When do you have to start withdrawing your super?

YourLifeChoices member Les has a question about when – or if – compulsory withdrawal of superannuation begins.

Q. Les

I know there is an age when you can start to withdraw from superannuation, but is there an age at which you must start drawing on your super even if you have retired. We currently have enough cash funds to survive on.

A. The answer is yes – if you have a superannuation pension account. There is no age at which you are obliged to begin withdrawing from your accumulation account. In fact, you can leave it untouched until you die if you so wish, but sound financial advice would suggest that is not the best place to leave those funds as you age.

The rationale for the minimum drawdown from a super pension account is to encourage older Australians to spend in retirement rather than pass their savings on to beneficiaries.

Minimum drawdown rates progressively increase with age for those with a pension account, though were halved as a COVID relief measure. We explain the rates here.

If you have an accumulation account only, new legislation coming into effect on 1 July means you can keep making contributions up until age 75 without having to meet the requirements of the work test. Since you’ve said you’re already retired, this wouldn’t have been a problem for you anyway.

Read: Can I claim a single pension if I live with an estranged partner?

After age 75, super funds can generally no longer accept contributions but you are still not obligated to withdraw it.

If you do decide not to withdraw your super, it may have an impact on your ability to access the Age Pension.

Age Pension eligibility is based on an assets test and an income test in which all of your assets (super and non-super), as well as your income sources, are assessed to determine how much, if any, Age Pension payments you are entitled to receive.

Read: How not to fall foul of this Centrelink rule

Your superannuation falls under both the assets and income tests.

Under the assets test, the total balance of your super is counted towards the asset limits, which are currently set at these rates for a full pension:

Your situationHomeownerNon-homeowner
Single$270,500$487,000
A couple, combined$405,000$621,500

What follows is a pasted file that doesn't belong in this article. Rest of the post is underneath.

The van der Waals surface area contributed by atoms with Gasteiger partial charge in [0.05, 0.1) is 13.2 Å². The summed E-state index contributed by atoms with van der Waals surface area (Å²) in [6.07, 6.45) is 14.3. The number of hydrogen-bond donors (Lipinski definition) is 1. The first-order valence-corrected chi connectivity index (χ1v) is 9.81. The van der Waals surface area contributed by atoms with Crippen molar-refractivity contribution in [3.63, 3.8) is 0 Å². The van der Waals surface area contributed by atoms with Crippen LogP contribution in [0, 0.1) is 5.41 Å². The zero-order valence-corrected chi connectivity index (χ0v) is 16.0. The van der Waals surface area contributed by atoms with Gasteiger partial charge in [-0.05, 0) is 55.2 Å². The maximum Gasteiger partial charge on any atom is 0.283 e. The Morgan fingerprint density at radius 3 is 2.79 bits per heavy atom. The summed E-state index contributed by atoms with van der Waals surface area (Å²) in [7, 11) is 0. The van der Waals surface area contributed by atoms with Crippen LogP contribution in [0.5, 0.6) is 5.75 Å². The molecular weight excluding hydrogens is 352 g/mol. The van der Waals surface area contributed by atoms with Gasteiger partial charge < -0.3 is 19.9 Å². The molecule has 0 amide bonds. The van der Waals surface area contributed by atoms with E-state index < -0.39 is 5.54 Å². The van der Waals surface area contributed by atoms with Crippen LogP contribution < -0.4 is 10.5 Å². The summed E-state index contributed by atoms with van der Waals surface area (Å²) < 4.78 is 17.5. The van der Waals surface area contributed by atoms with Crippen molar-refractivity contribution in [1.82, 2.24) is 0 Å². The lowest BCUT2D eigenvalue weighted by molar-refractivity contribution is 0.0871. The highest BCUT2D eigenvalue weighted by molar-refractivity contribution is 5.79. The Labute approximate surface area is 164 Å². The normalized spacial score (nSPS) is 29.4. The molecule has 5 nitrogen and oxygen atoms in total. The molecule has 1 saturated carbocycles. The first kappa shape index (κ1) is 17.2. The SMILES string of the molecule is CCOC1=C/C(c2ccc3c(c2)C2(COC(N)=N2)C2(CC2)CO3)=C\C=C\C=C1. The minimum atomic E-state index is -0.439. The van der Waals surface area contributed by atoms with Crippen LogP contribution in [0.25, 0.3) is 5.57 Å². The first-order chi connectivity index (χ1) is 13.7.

A couple, separated due to illness, combined$405,000$621,500
A couple, one partner eligible, combined$405,000$621,500

To receive a part pension, the asset limits are as follows:

Your situationHomeownerNon-homeowner
Single$599,750$816,250
A couple, combined$901,500$1,118,000
A couple, separated due to illness, combined$1,063,500$1,280,000
A couple, one partner eligible, combined$901,500$1,118,000

Under the income test, your superannuation is deemed to earn an income based on the Centrelink deeming rate, which is currently 0.25 per cent for the first $44,500 and 2.25 per cent for anything above that.

Read: Are interest-free loans considered gifting by Centrelink?

Ultimately, your super will affect the amount of Age Pension you receive, yet no more so than how your bank account balances affect your Age Pension entitlements. And again, if you have enough funds to survive on then this shouldn’t be an issue.

As always, speak to a financial adviser to see if this is the most effective way to fund your retirement.

Disclaimer: All content on YourLifeChoices website is of a general nature and has been prepared without taking into account your objectives, financial situation or needs. It has been prepared with due care but no guarantees are provided for the ongoing accuracy or relevance. Before making a decision based on this information, you should consider its appropriateness in regard to your own circumstances. You should seek professional advice from a financial planner, lawyer or tax agent in relation to any aspects that affect your financial and legal circumstances.

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